If you would like a copy of the Google Slides I prepared for presenting this to my class (including a copy of the gallery ready for editing), click on this link and “Make a Copy” for yourself: https://docs.google.com/presentation/d/19sAoUsLa6HPZ8wAAhuJfWd7Frvk_HU6mGG2Y3jhqN5E/copy?usp=sharing

Converting an iPad into a Document Camera

We’ve almost made it through our first week of learning remotely in Kindergarten! My hat is off to any of you who have been doing this since September! It’s been a big learning curve but thankfully, I have a wonderful community of colleagues online who have inspired me and given me confidence that I could make this work.

Today I thought I’d share a hack I figured out this week that has been a *lifesaver* for teaching live: turning my iPad into a document camera. I’ll do my best to lay out how I got this to work.

First off, these instructions are for you if you are using Google Meet for your live meeting, a PC computer, and an iPad. I could not find instructions online for this tech set up which is why I’m sharing mine here. I did find some instructions for doing this on Zoom, so I think my method will work for that meeting platform as well (maybe).

Start your meeting. I first log into my Google Meet on my PC. Then I log into the same Google Meet (with the same Google ID) on my iPad (so I am logged on twice in the meeting). It is very important to mute your microphone and turn off your video when you log in. You also have to make sure (this step is CRITICAL) that your volume controls on the side of the iPad are as low as they can go (off/muted) or else you might get feedback.

When I want to use my iPad as a document camera, I click on on the meeting controls on my iPad and choose “share screen” and “start broadcast” and then open my camera on the iPad. It will share what my camera sees with my students in the Meet.

You will need a stand of some kind to put your iPad on. I built one out of Duplo and a cookie rack (yup, really. Desperate times!). The cookie rack is helpful because the camera lens fits between the bars and the bars also fit nicely on the round pegs of the Duplo, which keeps it from slipping. I taped my Duplo base to my desk for added stability. There are probably a million different ways to make a stand that will work just as well depending on what you have at home. This is the best I could come up with given the time (and I didn’t want to spend any money on it either!).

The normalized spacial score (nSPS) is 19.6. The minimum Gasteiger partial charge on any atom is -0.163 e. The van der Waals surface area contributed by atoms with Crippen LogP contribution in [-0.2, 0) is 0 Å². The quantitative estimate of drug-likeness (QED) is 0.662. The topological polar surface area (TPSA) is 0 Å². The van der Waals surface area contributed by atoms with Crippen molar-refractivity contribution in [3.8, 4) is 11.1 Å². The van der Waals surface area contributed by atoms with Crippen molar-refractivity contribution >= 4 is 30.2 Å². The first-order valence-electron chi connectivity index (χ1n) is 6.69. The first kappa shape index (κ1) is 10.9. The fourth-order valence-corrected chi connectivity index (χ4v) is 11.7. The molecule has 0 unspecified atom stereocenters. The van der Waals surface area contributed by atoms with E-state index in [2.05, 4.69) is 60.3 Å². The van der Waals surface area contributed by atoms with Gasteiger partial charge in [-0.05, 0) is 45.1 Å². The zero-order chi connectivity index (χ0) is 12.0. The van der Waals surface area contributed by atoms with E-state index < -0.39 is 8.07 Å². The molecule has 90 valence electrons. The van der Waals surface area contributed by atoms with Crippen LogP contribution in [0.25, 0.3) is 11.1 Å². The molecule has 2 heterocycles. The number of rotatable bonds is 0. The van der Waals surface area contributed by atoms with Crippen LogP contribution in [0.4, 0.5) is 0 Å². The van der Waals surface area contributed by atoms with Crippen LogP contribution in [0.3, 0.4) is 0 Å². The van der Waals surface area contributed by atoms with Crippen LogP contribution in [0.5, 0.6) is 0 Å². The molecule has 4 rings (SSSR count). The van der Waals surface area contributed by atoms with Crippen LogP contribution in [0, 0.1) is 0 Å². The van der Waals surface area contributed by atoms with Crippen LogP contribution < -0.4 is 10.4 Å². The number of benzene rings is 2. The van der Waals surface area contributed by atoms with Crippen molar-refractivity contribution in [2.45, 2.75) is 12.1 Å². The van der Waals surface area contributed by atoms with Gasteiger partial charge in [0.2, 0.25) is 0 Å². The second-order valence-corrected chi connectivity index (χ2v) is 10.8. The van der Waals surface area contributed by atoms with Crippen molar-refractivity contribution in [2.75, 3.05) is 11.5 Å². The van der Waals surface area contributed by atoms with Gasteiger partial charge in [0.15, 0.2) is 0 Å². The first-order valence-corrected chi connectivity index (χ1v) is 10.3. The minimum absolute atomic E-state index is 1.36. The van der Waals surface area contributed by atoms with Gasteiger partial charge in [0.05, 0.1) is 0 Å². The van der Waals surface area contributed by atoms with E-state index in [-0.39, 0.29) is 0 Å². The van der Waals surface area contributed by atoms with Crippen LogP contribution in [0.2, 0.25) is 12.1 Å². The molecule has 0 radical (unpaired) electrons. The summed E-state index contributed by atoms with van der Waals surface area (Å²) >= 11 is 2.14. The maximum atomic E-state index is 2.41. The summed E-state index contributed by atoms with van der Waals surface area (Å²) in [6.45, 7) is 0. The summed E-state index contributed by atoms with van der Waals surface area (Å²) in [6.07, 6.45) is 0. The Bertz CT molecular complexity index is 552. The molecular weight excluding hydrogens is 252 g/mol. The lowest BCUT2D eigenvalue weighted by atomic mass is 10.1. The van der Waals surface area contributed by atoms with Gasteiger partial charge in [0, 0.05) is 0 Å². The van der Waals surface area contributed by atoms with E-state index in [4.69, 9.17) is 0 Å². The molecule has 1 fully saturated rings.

An engineering masterpiece!

This is how it looks when I’m about to model a lesson for Writer’s Workshop:

Ready for a mini lesson!
Ready to read!

*I should add that I had been encouraged to try using my Osmo and iPad as a doc cam, but that didn’t work for me. If you didn’t know this is possible, give it a go and see if it works for you. The Osmo was super easy to set up, but I had a long time delay when I presented it in my live meeting and it didn’t end up being what I needed. But maybe it will work better for you, and then you won’t need any Duplo or a cookie rack!

I hope my instructions were clear enough and that if you decide to try setting this up that it works for you! Wishing all of you the best as we carry forward with our remote learning journeys!

Kindergarten in the Time of Covid-19

Here we are at the start of another school year, but this one feels like no other. When I blog, it’s usually because I have an idea I want to share, or an experience I want to reflect on. But at the moment, I don’t really feel like I know what I’m doing. Due to many parents selecting online learning for their children, my school is redeploying several teachers. I happen to be one of those teachers – but only part time. Half-time redeployed. Yikes! Lucky for me, I will be doing the other half of my day at school in my most favourite role: Kindergarten.

Like many of you, our team has been working hard getting our room set up for our new students this week. We didn’t get a lot of guidance on exactly how Kindergarten should look during a pandemic. I’ll be honest – I have struggled with advice like “keep the children socially distanced but also make sure they play together.” What does that even mean? What does that look like in a practical sense?